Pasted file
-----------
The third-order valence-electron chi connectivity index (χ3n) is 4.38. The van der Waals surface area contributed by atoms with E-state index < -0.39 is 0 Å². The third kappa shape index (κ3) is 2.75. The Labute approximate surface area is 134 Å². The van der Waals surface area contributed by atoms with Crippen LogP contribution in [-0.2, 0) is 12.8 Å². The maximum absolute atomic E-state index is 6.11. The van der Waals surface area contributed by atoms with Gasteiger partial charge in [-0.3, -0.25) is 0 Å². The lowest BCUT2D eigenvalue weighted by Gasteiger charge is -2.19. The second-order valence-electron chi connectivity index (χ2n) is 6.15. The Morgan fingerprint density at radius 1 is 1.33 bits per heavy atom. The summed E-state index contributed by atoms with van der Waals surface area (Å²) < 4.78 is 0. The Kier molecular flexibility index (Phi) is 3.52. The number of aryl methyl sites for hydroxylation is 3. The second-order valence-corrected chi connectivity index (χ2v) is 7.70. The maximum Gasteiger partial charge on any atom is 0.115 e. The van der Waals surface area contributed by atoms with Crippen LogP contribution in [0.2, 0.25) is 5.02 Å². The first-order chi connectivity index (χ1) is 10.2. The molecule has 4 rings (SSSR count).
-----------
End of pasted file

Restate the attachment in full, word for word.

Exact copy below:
The third-order valence-electron chi connectivity index (χ3n) is 4.38. The van der Waals surface area contributed by atoms with E-state index < -0.39 is 0 Å². The third kappa shape index (κ3) is 2.75. The Labute approximate surface area is 134 Å². The van der Waals surface area contributed by atoms with Crippen LogP contribution in [-0.2, 0) is 12.8 Å². The maximum absolute atomic E-state index is 6.11. The van der Waals surface area contributed by atoms with Gasteiger partial charge in [-0.3, -0.25) is 0 Å². The lowest BCUT2D eigenvalue weighted by Gasteiger charge is -2.19. The second-order valence-electron chi connectivity index (χ2n) is 6.15. The Morgan fingerprint density at radius 1 is 1.33 bits per heavy atom. The summed E-state index contributed by atoms with van der Waals surface area (Å²) < 4.78 is 0. The Kier molecular flexibility index (Phi) is 3.52. The number of aryl methyl sites for hydroxylation is 3. The second-order valence-corrected chi connectivity index (χ2v) is 7.70. The maximum Gasteiger partial charge on any atom is 0.115 e. The van der Waals surface area contributed by atoms with Crippen LogP contribution in [0.2, 0.25) is 5.02 Å². The first-order chi connectivity index (χ1) is 10.2. The molecule has 4 rings (SSSR count).